From HUL to Snapdeal, when social media made brands rethink their actions
HUL's Kumbh Mela ad and tweet didn't go down well with Twitterati.
Sharing the ad on Twitter, the brand initially wrote, “Kumbh Mela is a place where old people get abandoned, isn’t it sad that we do not care for our elders?”
However, this did not go down well with Twitterati who questioned and slammed, both, the ad and tweet. HUL soon pulled down the tweet, and replaced it with, “RedLabelChai encourages us to hold the hands of those who made us who we are. Watch the heart-warming video #ApnoKoApnao.”
.@RedLabelChai encourages us to hold the hands of those who made us who we are. Watch the heart-warming video… https://t.co/yNfFgVdlbN— Hindustan Unilever (@HUL_News) 1551932056000
Despite the changed tweet, #BoycottHUL started trending on Twitter.
From East India Co to @HUL_News that’s their true character. Their only agenda is to make the country poor economic… https://t.co/gv2RyRPxF7— Swami Ramdev (@yogrishiramdev) 1551937126000
Well @HUL_News try this stuff in #SaudiArabia maybe what happened to #Khashoggi would happen to your entire staff.… https://t.co/4BaZO9yyWz— PAYAL ROHATGI & Team (@Payal_Rohatgi) 1551933142000
While HUL is not new to controversy surrounding its ads, it’s also not the first brand to at the receiving end whether due to insensitive ads, tweets or sometimes even due to the choice of ambassador.
Also Read: When Amazon, Pepsi & other brands courted controversies, got into trouble for being insensitive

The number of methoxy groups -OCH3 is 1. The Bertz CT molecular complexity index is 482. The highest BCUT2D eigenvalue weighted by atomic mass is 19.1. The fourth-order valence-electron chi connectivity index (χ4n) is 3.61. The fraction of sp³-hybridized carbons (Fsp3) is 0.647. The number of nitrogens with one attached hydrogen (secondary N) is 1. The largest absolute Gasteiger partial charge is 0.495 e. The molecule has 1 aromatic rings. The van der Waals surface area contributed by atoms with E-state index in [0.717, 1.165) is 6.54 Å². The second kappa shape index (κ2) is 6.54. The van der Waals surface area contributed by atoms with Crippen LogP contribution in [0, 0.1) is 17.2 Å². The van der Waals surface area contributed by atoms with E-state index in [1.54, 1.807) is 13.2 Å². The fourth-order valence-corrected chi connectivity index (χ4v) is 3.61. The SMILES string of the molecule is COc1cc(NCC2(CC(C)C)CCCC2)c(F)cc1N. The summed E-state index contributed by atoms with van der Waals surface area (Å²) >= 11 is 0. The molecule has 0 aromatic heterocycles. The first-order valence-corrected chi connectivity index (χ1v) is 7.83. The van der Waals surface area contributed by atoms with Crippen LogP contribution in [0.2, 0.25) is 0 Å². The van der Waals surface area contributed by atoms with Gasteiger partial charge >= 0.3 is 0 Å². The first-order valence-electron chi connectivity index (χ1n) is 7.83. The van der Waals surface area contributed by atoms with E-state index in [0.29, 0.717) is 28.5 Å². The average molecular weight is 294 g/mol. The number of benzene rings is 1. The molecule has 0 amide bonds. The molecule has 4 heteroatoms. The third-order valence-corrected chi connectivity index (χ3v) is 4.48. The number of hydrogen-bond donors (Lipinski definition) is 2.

2019 began with Gillette facing backlash over its ad, released in the post-#MeToo world, that asked men to take a look at their toxic masculinity. The ad showed men and boys engaging in bullying and sexual harassment, while encouraging them to "say the right thing" and "act the right way." While some applauded the razor brand commercial from Procter & Gamble, many slammed it saying that it was insulting to men and laden with stereotypes.
I've used @Gillette razors my entire adult life but this absurd virtue-signalling PC guff may drive me away to a co… https://t.co/A6yIkjwi7Q— Piers Morgan (@piersmorgan) 1547493177000
The #Gillette commercial is the product of mainstream radicalized feminism— & emblematic of Cultural Marxism. STO… https://t.co/ag7ku4mO2T— Candace Owens (@RealCandaceO) 1547563934000
Last year, Uber’s campaign titled ‘Badhte Chalein’ featuring Virat Kohli reciting poetry in a cab, didn’t do much good for the brand, and rather had users raising questions as to whether the star-cricketer had ever hailed a cab.
Rewinding to 2015, when Aamir Khan was the brand ambassador for Snapdeal, a statement by the actor that his wife Kiran Rao had suggested leaving the country due to the growing intolerance directly affected the brand, with many users downgrading the app’s rating on Google Play. Meanwhile, others protested removing the ‘Lagaan’ actor as the company’s ambassador. Three months later, the e-commerce platform didn’t renew their contract with Khan.
These few examples just go to show the power of social media in today’s digitally-driven world where fortunes are made (read: Kylie Jenner) and can be lost over a tweet.